I've made an epub file, including a lot of hyperlinks. When i open it in Adobe Digital Edition and click on any of them, it opens IN the the ebook reader and no chance to get back to the ebook. No esc, no ctrl+z, etc... Is there any chance to open them in a browser instead of ADE? However it wouldn't be a problem, but the fact that i'm not able to step back is a huge problem. Many thanks!
First, ADE is a pretty lousy tool to test (or read) EPUB documents in. Get a more standard reader like Thorium or Calibre.
Second, EPUB is just packaged web pages, so the behavior is much the same as on a browser. If the browser/reader itself is not set to open a new page for a link, it will open the link in the current 'page.' The only way to modify this is to add a "_target=" command to every link, to force it to open in new or otherwise designated page.
It might be possible to edit all the links in the source doc using GREP or Find/Replace, to add a _target statement. But you might want to try one or two, manually edited, to make sure the behavior is what you want it to be.
Many thanks James! Let me try it.
With Bob's comments below noted —
A fixed-page EPUB is indeed a horse of many colors. It's a format to be avoided for new works unless nothing else will work (which boils down to mostly-image books that have to go through an EPUB seller).
Some apps that manage links have a checkbox or the like for the link to "open in new window" and if you check that, the app or export will add the appropriate code to the link. I don't work much with hyperlinks in INDD or EPUB docs other than TOCs etc., so I may not have an absolute answer.
I've just tried several things, and can't seem to figure out how to add the target command to a link within InDesign; frustrating, because I have fairly high mastery of web development. But, a plain link (to Wikipedia) opens in my browser from both Calibre reader and Kindle Previewer. That is — it works, and it works as expected, not opening within the e-book reader. So I am not sure the target command is needed, but maybe another brain here knows what ID wants in the link space to add the target command.
So I suspect the behavior you're seeing is peculiar to ADE, which tries to be an all-in-one e-reader and (to continue my gentle deprecation that always amuses Bob) proves to be a zero-in one app. Don't use it; check the link behavior in whatever end point readers you actually expect your users to be using.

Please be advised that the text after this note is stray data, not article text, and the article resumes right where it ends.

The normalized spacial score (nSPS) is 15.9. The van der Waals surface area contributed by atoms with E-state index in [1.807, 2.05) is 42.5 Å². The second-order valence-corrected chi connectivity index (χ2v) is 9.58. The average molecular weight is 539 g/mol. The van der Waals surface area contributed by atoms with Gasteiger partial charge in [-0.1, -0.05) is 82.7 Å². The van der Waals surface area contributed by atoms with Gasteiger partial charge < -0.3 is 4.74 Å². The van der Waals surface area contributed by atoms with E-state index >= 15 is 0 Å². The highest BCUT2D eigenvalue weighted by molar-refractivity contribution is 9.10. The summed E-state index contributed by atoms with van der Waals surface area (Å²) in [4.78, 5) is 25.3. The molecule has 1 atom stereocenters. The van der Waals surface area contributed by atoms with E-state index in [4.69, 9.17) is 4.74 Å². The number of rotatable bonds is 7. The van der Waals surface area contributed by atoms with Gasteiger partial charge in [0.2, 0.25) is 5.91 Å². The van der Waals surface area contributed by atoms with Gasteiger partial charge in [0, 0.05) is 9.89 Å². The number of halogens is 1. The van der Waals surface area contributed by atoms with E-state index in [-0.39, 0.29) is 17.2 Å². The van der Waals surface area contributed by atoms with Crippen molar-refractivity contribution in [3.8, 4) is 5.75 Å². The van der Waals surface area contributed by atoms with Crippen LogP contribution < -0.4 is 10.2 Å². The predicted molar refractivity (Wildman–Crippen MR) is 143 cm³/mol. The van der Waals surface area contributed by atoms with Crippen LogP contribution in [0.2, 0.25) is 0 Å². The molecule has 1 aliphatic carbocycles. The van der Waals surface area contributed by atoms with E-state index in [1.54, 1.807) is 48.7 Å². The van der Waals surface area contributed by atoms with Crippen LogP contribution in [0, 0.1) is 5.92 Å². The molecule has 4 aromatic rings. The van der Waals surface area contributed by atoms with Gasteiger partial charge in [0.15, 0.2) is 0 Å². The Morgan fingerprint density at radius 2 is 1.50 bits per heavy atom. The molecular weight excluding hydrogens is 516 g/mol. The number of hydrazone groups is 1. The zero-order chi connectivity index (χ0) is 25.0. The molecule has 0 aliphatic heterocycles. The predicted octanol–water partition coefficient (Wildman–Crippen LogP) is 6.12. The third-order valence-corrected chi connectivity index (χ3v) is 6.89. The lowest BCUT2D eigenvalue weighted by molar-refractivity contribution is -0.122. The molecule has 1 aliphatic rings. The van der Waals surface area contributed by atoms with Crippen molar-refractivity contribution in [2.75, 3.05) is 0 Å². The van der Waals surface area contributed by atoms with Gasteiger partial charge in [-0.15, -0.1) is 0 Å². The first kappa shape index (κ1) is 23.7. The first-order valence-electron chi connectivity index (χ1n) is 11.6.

Many thanks for your time and help, James! I'll check other readers now.
So, i've tried Thorium and it's much much better then ADE. Now the "written" hyperlinks are working well, but the others - which are made as buttons - are still don't... But it's a step forward anyway, because earlier those were didn't work either.
Getting interactive elements to work in either EPUB or PDF is a bit of an art. There are some aspects peculiar to ID's implementation of those features.
I'm not up to speed on them, but others here have helped resolve such issues many times in the past.
I forgot to mention it, that i made buttons to open the links, so they are not directly clickable as hyperlinks.
You also forgot to mention that it's a fixed layout epub. That adds a whole level of complication to this thing. There's just no real standard for it and except for very specialized cases where the reader device and app can be controlled I'm not a big fan anymore.
James was kinder than I would have been referring to ADE; the best device and reader app is the Books app on an iPad. After that Throrium is probably the best bet. I'll let James pop back and give you any advice on editing that markup.
Oh, sorry about that, i didn't know that it's important... However i've already made it like this, and unfortunately there's no time to change it. 😞 But i need to find a solution anyway.
Have you tried it in the two apps I referred to?
James was kinder than I would have been referring to ADE; the best device and reader app is the Books app on an iPad. After that Throrium is probably the best bet.
Okay, I'll be mean to ADE from now on. It really is a substandard tool, but oddly enough, so are ALL the readers from the major players. I can only assume they all are lost down the road of "we can make it do everyting, and better, too!" 🙂
Apple's reader is a very fine reader. But it's down the road of Doing Things Better Because We're Very Smart, and is not a good general EPUB proofer. EPUBs that read fine on vanilla readers can have anything from less-perfect page rendering to actual broken aspects in iBooks. (And sometimes vice-versa; we've seen a number of posters here who can't figure out why only iPad users can read their book.)
Thorium is what all EPUB developers should use as their first-read/proofing tool. It's absolutely plain vanilla, no "smarter than" extensions, it's both standards compliant and kept reasonably up to date, and it's available on all platforms. It does have one deep flaw at the moment, a font-size rendering issue that the developers persistently resist fixing. (The code to regularize crummy font sizing is so aggressive that many books are reduced to 1 em/rem text for every style.)
If Thorium shows that font size error, the backup is Calibre Reader, which has a few glitches and smarter-than's but will render most EPUBs cleanly and with correct font sizing.
And THEN you check EPUBs in iBooks or the other niche or proprietary readers, and see if you can tweak the file to suit both audiences. 🙂